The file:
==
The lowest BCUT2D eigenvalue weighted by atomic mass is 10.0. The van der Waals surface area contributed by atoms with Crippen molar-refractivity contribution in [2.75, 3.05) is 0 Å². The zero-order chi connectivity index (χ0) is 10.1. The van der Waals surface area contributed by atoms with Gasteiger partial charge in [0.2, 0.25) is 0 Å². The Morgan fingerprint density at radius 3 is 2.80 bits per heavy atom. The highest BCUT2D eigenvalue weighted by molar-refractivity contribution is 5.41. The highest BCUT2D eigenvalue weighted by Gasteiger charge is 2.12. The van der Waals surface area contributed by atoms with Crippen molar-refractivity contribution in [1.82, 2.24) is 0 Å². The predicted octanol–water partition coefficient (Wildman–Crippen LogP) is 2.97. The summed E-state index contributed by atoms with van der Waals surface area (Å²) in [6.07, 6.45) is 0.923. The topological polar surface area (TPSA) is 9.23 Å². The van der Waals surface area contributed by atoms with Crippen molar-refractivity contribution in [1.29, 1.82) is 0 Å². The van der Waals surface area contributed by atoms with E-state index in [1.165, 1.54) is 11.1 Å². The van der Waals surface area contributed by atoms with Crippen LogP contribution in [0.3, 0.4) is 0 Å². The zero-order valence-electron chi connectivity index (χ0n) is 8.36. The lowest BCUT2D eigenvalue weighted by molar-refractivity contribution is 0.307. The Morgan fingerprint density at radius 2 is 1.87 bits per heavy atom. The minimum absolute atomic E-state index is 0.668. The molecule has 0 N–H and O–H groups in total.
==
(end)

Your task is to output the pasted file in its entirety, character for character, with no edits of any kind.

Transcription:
The lowest BCUT2D eigenvalue weighted by atomic mass is 10.0. The van der Waals surface area contributed by atoms with Crippen molar-refractivity contribution in [2.75, 3.05) is 0 Å². The zero-order chi connectivity index (χ0) is 10.1. The van der Waals surface area contributed by atoms with Gasteiger partial charge in [0.2, 0.25) is 0 Å². The Morgan fingerprint density at radius 3 is 2.80 bits per heavy atom. The highest BCUT2D eigenvalue weighted by molar-refractivity contribution is 5.41. The highest BCUT2D eigenvalue weighted by Gasteiger charge is 2.12. The van der Waals surface area contributed by atoms with Crippen molar-refractivity contribution in [1.82, 2.24) is 0 Å². The predicted octanol–water partition coefficient (Wildman–Crippen LogP) is 2.97. The summed E-state index contributed by atoms with van der Waals surface area (Å²) in [6.07, 6.45) is 0.923. The topological polar surface area (TPSA) is 9.23 Å². The van der Waals surface area contributed by atoms with Crippen molar-refractivity contribution in [1.29, 1.82) is 0 Å². The van der Waals surface area contributed by atoms with E-state index in [1.165, 1.54) is 11.1 Å². The van der Waals surface area contributed by atoms with Crippen LogP contribution in [0.3, 0.4) is 0 Å². The zero-order valence-electron chi connectivity index (χ0n) is 8.36. The lowest BCUT2D eigenvalue weighted by molar-refractivity contribution is 0.307. The Morgan fingerprint density at radius 2 is 1.87 bits per heavy atom. The minimum absolute atomic E-state index is 0.668. The molecule has 0 N–H and O–H groups in total.